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Old 10th August 2007, 10:51 PM   #1
preiter is offline preiter  United States
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Default Sound card for loudspeaker measurement

I'm looking to set up a cheap setup for characterizing speakers using my computer.

The Behringer ECM8000 mic with the Behringer 802 mixer as a pre-amp/phantom power supply seems to be a popular combo.

My question concerns the sound card in my PC. Currently, I am using an integrated chip (RealTek ALC850). I am guessing that this is not ideal.

Anyone have any suggestion for a sound card (< $100 preferably) with high quality analog output and input?
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Old 11th August 2007, 02:02 AM   #2
jcx is offline jcx  United States
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even though onboard cards can suck big time they are likely adequate for loudspeaker testing as long as you have appropriate gain for the mic

the highest price performance in soundcards is likely the ESI Juli@ which I bought for ~ US$130

have you checked your internal soundcard with (free) RMAA in loopback mode?
http://audio.rightmark.org/index_new.shtml
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Old 11th August 2007, 05:25 AM   #3
dangus is offline dangus  Canada
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Just about any sound card will be good enough for speaker testing, providing it is good at full-duplex (playing and recording simultaneously). The SB/Ensoniq AudioPCI was supposed to be pretty good for a budget card.

An SB Audigy 2 should cost well under $100, and if the Rightmark results can be believed it's capable of very good performance.
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Old 11th August 2007, 09:18 AM   #4
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The old Soundblaster Live is still around for under $20,- and will do this job pretty good provided you stick to 48 kHz sample rate only. You need a good mic amp anyway.

For a high quality card you can also look at the M-Audio Audiophile 2496 and the Audiophile 192.

Cheers
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Old 12th August 2007, 09:23 AM   #5
AndrewT is offline AndrewT  Scotland
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Quote:
Originally posted by jcx
even though onboard cards can suck big time they are likely adequate for loudspeaker testing as long as you have appropriate gain for the mic

the highest price performance in soundcards is likely the ESI Juli@ which I bought for ~ US$130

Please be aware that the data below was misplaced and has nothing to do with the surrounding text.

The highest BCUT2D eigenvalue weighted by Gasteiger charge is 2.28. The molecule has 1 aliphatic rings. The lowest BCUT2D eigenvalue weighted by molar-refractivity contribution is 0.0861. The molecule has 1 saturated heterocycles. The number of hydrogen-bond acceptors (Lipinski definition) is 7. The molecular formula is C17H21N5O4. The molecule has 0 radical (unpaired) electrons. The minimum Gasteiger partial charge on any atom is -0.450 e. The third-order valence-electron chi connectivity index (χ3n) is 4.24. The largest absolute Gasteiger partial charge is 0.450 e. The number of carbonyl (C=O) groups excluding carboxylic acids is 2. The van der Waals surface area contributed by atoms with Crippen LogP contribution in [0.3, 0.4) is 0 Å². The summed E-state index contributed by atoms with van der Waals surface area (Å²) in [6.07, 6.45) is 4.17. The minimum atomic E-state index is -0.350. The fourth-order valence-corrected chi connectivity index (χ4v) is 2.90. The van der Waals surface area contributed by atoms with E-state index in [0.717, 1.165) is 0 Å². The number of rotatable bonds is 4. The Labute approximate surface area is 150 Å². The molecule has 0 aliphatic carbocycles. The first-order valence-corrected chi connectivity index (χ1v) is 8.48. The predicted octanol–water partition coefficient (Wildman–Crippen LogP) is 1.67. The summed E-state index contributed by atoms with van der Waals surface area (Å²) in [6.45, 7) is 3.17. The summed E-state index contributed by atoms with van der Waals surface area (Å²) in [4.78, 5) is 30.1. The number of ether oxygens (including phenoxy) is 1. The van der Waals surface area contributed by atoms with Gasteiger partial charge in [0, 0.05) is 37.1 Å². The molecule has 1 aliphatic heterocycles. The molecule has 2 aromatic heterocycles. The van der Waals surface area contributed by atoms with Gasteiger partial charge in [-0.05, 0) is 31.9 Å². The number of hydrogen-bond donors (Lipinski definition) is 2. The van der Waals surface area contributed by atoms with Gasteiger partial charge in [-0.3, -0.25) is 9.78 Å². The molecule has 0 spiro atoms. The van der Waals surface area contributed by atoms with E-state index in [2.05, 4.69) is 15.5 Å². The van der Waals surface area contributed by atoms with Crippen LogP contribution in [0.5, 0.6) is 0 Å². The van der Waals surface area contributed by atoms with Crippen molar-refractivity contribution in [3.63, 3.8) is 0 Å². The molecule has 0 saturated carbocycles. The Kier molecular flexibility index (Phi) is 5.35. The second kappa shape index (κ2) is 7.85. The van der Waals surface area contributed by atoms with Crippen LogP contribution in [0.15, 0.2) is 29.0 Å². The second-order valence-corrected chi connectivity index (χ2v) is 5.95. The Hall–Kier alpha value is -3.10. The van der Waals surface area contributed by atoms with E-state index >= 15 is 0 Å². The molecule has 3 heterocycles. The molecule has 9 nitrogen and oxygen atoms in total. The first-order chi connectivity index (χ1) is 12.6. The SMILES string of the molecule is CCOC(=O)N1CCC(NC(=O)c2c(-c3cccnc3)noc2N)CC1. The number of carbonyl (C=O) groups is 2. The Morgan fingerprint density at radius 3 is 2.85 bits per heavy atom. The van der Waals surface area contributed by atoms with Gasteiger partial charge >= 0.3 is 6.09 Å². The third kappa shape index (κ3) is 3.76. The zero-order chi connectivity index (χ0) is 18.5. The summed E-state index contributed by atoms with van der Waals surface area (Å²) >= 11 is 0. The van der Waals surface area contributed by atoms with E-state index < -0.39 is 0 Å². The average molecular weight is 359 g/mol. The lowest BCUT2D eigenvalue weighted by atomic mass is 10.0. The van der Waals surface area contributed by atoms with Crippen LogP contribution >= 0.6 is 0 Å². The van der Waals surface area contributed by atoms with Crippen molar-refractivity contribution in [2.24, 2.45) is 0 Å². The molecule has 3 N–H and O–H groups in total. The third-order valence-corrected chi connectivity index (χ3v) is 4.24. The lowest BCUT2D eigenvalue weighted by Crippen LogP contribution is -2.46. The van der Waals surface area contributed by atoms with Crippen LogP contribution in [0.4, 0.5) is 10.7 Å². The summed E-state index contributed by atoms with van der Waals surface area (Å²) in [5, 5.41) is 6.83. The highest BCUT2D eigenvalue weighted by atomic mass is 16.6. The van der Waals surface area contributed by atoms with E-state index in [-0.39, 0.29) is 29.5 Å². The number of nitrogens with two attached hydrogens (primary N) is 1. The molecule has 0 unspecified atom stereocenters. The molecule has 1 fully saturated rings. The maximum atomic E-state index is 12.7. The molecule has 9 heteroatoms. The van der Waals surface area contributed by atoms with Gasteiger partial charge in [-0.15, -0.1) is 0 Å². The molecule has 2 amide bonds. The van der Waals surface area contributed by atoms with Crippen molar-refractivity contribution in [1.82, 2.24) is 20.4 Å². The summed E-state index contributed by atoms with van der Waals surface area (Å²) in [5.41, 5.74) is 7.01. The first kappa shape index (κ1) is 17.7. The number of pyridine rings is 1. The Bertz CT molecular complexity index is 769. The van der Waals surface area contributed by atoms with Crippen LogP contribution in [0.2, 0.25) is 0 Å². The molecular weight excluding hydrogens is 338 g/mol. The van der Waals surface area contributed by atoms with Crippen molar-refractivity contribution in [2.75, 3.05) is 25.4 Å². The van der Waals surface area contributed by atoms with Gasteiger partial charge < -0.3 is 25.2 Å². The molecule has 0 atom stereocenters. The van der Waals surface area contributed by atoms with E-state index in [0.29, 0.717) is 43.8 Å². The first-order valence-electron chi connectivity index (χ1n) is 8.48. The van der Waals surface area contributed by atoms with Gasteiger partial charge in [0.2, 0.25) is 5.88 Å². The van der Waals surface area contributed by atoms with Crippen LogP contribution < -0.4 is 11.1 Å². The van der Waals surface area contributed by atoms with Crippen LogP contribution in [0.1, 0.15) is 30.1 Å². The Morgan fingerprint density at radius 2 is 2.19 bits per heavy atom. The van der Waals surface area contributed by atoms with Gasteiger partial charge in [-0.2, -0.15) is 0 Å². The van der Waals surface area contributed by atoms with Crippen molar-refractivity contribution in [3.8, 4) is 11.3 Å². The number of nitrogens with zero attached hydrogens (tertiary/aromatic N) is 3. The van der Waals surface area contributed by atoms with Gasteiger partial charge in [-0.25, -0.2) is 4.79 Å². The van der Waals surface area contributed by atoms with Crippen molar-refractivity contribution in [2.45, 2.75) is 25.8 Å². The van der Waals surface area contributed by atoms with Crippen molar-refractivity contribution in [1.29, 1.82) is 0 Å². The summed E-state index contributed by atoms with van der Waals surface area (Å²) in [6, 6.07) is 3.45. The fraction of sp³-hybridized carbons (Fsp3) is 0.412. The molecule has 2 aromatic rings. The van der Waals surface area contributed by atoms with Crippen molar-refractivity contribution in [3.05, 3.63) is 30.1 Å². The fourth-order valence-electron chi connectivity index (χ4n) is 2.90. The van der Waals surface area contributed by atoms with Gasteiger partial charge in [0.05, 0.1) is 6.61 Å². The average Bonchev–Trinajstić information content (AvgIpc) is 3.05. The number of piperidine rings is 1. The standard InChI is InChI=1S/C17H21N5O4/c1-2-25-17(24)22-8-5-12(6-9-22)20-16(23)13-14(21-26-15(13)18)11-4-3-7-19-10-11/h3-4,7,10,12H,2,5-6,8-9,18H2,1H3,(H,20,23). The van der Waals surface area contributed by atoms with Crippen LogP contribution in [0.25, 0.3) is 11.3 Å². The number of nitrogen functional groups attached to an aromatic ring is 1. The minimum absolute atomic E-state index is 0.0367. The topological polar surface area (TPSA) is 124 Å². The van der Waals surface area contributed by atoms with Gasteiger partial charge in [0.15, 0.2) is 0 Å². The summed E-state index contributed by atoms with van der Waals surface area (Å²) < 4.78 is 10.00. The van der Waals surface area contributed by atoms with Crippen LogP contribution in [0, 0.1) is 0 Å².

have you checked your internal soundcard with (free) RMAA in loopback mode?
http://audio.rightmark.org/index_new.shtml

well, I went to Rightmark and read about pro.
What is that telling me?
Is it good for me/my computer?
Quote:
have you checked your internal soundcard with (free) RMAA in loopback mode?
why does one need to do that?
How does one do that?
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regards Andrew T.
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Old 12th August 2007, 01:16 PM   #6
Ron E is offline Ron E  United States
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If your computer is newer than 5 or 6 years, the on board chip is probably good enough. Really old AC97 chips work fine.

Creative makes junk. Pursue alternatives. I bought a Chaintec AV710 and it works quite well for SW. Blows the old SBLive away for half the money.
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Old 13th August 2007, 12:00 AM   #7
jcx is offline jcx  United States
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you can down load a free version of RMAA from the Rightmark site

loopback testing simply require wiring soundcard out to in and running the RMAA test, many soundcards have been tested this way - its practically the standard

http://www.pcavtech.com/soundcards/compare/index.htm
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Old 13th August 2007, 12:21 AM   #8
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Quote:
Originally posted by jcx
you can down load a free version of RMAA from the Rightmark site

loopback testing simply require wiring soundcard out to in and running the RMAA test, many soundcards have been tested this way - its practically the standard

http://www.pcavtech.com/soundcards/compare/index.htm
That page is over 3 years old.

Try an M Audio 24/96 or 24/192 (which is what I use).
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Old 13th August 2007, 12:32 AM   #9
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Sometimes you can find the odd older Yamaha DS-XG cards that slipped into the "junk bin" at computer shops by error (they still command $$$, but look like an ordinary 16-bit C-Media card if you don't look closely). 48KHz sample rate default (duplex, 96KHz simplex) and -110 to -120dB noisefloor.
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